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How do I deal with this situation - I can't ask anyone in real life.

(51 Posts)
ArtVandelay Thu 06-Oct-11 12:52:18


I feel like people irl will judge me if I talk to them about this. I don't know what to do though and i can't stop crying or eat and I feel like such a failure.

I live overseas in a modern-type European country but in a region that doesn't like 'outsiders'. I have had various issues over time with a few native people who seemed to have an agenda but I have been getting a much thicker skin about it, even though I shouldn't have to imo.

This morning at play group, out of the blue a woman told me that she would only speak X language with me, because she's decided its better for me - okay, bit rude but not taken as such because thats normal within this culture. No problem says I, good idea. But then she really gets into it and says I can only speak X language from now on to the whole group because its a X group, for X people and its better for the group if I never speak English, that its spoils the group. She then talked some more about this and kept asking - 'do you understand me? Do you understand me? I said no, that she was talking to fast and using a lot of words I didnt know. We were sitting around a large table. Everyone was staring at me and laughed when I said I didnt understand. She tutted at me and then shut-up. No one spoke to me again. I left after that - just humiliated and feeling really, really stupid. I told the leader what I thought and she said the woman was wrong and she would tell her that she can't tell me what to do. She said please come back next week. I had tears streaming down my face and again pretty embarrassing.

I thought we'd all been getting on great before this - I had been speaking bit of X, bit of English and enjoyed it. Now I feel stupid for even trying to venture out of my English groups and friends. I can't speak to my friends about this as they are mostly married to X people and they don't have the integration issues and I'm embarrassed that I've failed. My husband works at an international company and is tall and confident, although he is also a foreigner here noone ever gives him shit about his accent or tries to imtimidate him so he just thinks I make it up.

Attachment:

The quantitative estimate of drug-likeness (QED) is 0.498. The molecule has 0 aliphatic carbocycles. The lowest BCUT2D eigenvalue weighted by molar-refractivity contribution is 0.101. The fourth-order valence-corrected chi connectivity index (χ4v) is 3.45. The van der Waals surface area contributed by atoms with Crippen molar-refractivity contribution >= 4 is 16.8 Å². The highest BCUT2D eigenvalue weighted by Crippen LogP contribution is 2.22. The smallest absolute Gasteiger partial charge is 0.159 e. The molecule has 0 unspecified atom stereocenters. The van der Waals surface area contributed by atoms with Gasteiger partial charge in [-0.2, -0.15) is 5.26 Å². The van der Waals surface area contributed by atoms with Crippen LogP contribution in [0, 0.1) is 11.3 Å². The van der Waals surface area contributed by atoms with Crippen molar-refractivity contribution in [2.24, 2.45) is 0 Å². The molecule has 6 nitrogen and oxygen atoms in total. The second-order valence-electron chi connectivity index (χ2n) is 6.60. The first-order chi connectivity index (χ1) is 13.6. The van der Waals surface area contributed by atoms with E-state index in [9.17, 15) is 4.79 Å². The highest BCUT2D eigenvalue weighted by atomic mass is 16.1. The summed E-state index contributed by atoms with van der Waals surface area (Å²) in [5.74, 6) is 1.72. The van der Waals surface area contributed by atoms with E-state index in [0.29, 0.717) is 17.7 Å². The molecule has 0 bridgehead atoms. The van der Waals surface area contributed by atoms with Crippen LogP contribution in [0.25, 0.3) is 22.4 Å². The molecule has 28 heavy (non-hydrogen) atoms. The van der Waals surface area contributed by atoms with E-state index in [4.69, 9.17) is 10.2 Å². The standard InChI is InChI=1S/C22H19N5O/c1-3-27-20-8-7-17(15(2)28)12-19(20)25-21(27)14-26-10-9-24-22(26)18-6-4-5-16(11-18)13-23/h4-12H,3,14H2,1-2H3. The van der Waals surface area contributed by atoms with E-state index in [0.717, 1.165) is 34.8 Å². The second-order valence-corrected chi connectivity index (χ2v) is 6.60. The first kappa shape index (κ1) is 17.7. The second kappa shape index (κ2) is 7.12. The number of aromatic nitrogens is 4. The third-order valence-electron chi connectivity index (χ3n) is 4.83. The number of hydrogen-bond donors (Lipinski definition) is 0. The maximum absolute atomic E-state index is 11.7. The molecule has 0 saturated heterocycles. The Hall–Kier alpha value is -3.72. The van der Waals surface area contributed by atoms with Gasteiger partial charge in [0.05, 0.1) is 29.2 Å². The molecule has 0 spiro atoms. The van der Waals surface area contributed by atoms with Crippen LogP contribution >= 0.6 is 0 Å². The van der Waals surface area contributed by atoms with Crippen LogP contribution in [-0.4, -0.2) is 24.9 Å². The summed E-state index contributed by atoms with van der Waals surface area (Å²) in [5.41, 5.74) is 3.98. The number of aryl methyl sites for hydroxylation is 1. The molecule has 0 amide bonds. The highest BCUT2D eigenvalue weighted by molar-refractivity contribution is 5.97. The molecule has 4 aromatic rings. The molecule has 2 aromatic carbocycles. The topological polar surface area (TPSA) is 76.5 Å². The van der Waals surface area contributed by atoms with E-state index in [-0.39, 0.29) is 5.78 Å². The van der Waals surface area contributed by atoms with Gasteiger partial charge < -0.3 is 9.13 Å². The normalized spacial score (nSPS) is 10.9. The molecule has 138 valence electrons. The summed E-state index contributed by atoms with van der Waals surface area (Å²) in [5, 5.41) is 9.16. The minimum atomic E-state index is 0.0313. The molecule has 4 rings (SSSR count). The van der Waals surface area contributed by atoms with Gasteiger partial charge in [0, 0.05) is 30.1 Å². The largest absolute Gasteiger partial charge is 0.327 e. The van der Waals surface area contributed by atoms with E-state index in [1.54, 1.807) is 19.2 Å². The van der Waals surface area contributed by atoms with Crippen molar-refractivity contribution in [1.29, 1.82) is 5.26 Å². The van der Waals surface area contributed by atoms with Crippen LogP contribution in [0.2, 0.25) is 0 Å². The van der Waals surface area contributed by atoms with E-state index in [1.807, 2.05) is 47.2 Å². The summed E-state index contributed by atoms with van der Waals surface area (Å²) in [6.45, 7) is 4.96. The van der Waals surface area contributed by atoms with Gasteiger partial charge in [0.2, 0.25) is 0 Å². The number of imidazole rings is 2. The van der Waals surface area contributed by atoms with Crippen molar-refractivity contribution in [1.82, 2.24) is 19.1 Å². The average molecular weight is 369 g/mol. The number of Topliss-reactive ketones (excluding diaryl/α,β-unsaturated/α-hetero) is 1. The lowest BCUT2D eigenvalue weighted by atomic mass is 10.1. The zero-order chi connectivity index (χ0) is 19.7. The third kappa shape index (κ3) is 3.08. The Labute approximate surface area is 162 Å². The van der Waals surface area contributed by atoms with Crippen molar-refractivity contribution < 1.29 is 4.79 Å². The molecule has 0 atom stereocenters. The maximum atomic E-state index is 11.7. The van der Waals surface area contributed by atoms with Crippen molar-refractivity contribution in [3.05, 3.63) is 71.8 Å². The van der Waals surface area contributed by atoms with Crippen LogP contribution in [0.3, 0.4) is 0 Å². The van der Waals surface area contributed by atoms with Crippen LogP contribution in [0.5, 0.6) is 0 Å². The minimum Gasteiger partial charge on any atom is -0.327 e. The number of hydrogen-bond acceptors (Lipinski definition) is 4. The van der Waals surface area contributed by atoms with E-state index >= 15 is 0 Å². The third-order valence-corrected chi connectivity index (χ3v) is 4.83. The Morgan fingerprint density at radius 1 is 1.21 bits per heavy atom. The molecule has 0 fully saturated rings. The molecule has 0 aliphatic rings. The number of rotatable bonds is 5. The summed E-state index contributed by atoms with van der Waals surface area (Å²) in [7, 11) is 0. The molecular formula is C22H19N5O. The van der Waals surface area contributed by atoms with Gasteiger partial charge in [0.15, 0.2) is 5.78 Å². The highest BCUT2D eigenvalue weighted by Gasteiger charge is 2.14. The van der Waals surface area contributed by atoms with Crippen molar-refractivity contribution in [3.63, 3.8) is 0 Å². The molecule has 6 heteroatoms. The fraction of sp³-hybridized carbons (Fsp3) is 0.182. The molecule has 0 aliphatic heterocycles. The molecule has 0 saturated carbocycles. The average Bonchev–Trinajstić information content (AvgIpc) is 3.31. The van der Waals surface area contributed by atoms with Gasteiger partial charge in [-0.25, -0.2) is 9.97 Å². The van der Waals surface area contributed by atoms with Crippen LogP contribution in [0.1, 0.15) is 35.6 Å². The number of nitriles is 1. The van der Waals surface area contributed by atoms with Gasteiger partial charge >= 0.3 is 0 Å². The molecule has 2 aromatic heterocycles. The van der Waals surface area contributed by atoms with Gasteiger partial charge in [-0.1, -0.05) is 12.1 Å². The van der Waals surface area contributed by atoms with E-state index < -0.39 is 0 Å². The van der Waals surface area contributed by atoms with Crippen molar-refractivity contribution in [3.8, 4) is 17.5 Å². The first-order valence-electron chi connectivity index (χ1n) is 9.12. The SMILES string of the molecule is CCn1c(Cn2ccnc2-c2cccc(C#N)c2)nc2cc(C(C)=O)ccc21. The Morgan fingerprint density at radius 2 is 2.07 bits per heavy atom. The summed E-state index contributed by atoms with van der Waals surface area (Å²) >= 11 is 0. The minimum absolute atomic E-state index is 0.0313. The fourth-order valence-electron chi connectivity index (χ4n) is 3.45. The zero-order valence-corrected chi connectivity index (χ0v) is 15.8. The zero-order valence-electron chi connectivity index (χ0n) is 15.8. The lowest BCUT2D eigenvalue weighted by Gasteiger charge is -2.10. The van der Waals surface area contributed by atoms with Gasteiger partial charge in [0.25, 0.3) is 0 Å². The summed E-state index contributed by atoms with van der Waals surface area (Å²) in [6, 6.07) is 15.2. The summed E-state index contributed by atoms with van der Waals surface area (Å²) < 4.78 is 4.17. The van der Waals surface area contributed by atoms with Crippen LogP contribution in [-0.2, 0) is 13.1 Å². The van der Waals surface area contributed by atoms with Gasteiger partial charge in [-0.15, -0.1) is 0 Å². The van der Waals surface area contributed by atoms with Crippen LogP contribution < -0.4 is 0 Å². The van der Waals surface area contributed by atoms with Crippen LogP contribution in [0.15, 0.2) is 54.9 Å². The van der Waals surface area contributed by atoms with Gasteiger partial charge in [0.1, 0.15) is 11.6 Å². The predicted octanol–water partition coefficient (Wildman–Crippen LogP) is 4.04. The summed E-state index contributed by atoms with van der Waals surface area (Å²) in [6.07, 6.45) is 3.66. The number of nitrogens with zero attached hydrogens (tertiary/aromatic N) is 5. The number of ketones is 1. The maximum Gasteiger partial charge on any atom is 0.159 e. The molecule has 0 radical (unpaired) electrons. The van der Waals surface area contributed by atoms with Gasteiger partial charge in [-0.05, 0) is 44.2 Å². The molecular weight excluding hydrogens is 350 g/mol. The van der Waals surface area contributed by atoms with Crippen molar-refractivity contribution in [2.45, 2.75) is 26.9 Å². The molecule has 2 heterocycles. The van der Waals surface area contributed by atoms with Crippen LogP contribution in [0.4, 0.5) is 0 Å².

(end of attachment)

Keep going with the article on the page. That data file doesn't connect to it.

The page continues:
How do I go back to the group next week? Noone saw me cry, but they saw me leave early and the leader will have had a chat with this woman. How should I deal with the woman? I just want my son to have his play group and I can bear to sit alone if needs be.

Sorry this is so long - I just feel so terrible and need someone to understand and hopefully get some advice. I just feel so alone, I'm really shocked at how this has knocked me.

What a nasty cow. It isn't her place to decide what you can and can't do!

I'm a bit confused by the languages though - presumably X is the native language of the relevant country? So in some ways they are actually doing you a favour by talking English to you?

I did the third year of my degree in France, so I get how hard this must be for you. I have always suffered badly with self esteem issues and the laughter would have made me super paranoid. I became an expert at guessing whether questions required yes or no answers and mostly blagged my way through the first few months grin

I would make yourself go next week and just play it by ear. Speak to her in X, but take your lead from the others. Anyone with half an ounce of compassion would applaud you for your efforts to speak in X. Anyone else (i.e. her) are horrid people you wouldn't want to be friends with anyway.

SkinnedAlive Thu 06-Oct-11 13:04:25

I also live abroad and I know how important it is to make friends both with locals and ex-pats.

This women was absolutely horrible. I am sure there were other women at the group that were horrified at her behaviour. No doubt she is a bully that picks on people weaker than herself and you are just the newest victim. Don't let her knock your confidence with the language and don't let her think that you are not welcome at the playgroup - I am sure you are.

I would not be surprised if next week other people who have been disgusted by her come over and make you feel welcome. Go back with head held high.

YoungMotherTubby Thu 06-Oct-11 13:10:06

I'm sure a lot of the other women were intimidated by her too and once they've had a chance to digest what has happened will be horrified.

Go along again with your head held high and I wouldn't try to get into a conversation with this nasty woman.

Smiling is a universal conversation and the decent women will pick up on this smile

WonkyCadonkey Thu 06-Oct-11 13:12:24